I just think design sounds like more fun than dealing with this policy-based stuff that seems to be one never-ending, ideological shouting match. Bah, humbug.

  4. #4
    Cyburbian Raf's avatar
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    Quote Originally posted by Jazzman View post

    I just think design sounds like more fun than dealing with this policy-based stuff that seems to be one never-ending, ideological shouting match.
    Oh it is, trust me. As a planner with a design background, one of the greatest moments in my professional life was when my wife's parents moved into this new neighborhood on the first day they met me and were like "have you been here before, man they really did a good job designing this neighborhood" and i responded back, "i know, i helped design it "
    Men do dumb $hit... it is what they do to correct the problem that counts.

  5. #5
    Cyburbian
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    I did a few site design projects in school. One of these projects was working with 4 other classmates to design a 100 acre PUD (300 units single family, 50,000 SF commerical, 50,000 SF senior housing, 200 apartment units, and 200 townhomes. You can see the original work here at:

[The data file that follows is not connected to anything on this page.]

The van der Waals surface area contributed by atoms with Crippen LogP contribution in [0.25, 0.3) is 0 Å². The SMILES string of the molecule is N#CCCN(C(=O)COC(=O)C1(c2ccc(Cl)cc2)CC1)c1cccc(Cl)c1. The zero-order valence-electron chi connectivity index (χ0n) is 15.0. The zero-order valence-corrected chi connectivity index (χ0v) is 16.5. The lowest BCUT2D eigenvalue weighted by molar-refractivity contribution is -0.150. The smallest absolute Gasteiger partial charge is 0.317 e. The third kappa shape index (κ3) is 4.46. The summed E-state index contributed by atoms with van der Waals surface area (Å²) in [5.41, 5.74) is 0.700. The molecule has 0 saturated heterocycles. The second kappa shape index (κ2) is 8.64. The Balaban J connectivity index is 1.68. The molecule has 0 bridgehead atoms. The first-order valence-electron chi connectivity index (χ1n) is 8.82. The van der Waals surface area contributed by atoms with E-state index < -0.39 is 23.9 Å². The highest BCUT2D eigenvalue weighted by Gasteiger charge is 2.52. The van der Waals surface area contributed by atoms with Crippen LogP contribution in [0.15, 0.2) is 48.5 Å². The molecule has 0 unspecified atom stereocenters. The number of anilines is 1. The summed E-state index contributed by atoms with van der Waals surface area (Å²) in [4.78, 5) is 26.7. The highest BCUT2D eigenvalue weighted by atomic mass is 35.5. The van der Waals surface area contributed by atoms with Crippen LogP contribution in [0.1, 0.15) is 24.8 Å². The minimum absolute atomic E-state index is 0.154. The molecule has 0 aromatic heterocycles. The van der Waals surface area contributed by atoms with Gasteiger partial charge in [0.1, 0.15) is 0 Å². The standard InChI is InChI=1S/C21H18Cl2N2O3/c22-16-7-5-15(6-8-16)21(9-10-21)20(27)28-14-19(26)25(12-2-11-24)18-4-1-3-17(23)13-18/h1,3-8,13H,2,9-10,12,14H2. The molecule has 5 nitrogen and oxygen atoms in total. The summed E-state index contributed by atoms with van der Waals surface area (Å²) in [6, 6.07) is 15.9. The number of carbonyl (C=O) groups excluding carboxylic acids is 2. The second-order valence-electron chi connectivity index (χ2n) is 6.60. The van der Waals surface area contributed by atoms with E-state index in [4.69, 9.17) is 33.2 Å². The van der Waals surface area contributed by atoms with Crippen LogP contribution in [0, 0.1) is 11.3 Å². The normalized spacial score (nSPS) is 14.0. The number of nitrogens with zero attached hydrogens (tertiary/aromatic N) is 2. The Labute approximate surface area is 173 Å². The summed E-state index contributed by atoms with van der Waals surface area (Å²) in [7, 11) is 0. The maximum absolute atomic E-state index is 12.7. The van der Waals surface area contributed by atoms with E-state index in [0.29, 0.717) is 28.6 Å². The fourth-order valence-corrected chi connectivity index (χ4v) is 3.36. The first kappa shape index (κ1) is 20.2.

http://www.land8lounge.com/photo/copper-slough-pud-see

    Just click on the image to zoom in. The design was originally rendered in colored pencil back in 2003. I will admit that I should have had a steadier hand when rendering. I think I have improved since then.

    The original project was conceptual followed by design development. Here's the shocker: I am still working on this project as part of my portfolio in 2009 (years after it was originally designed)!! In 2007 I sent the rendering to a professional scanner, dropped the drawing into AutoCAD and started tracing over the top of the scaled image. Now I have 100% construction documents (CDs) drawn down to the nearest back of curb. As an urban designer/land use planner, I work alongside landscape architects everyday and I also do landscape plan review, so I also designed a planting plan for the entire 100 acres using my knowledge of plant material. The following are design development sheets I did in my own free time this past year. I used these as part of my portfolio when I visited University of Georgia's MLA program. The CDs are even more detailed with dimensions, plant lists, elevations, notes, details, and specs (again, all information I picked up on the job).

    http://www.land8lounge.com/photo/2025679:Photo:21729
    http://www.land8lounge.com/photo/202...8?context=user
    http://www.land8lounge.com/photo/202...6?context=user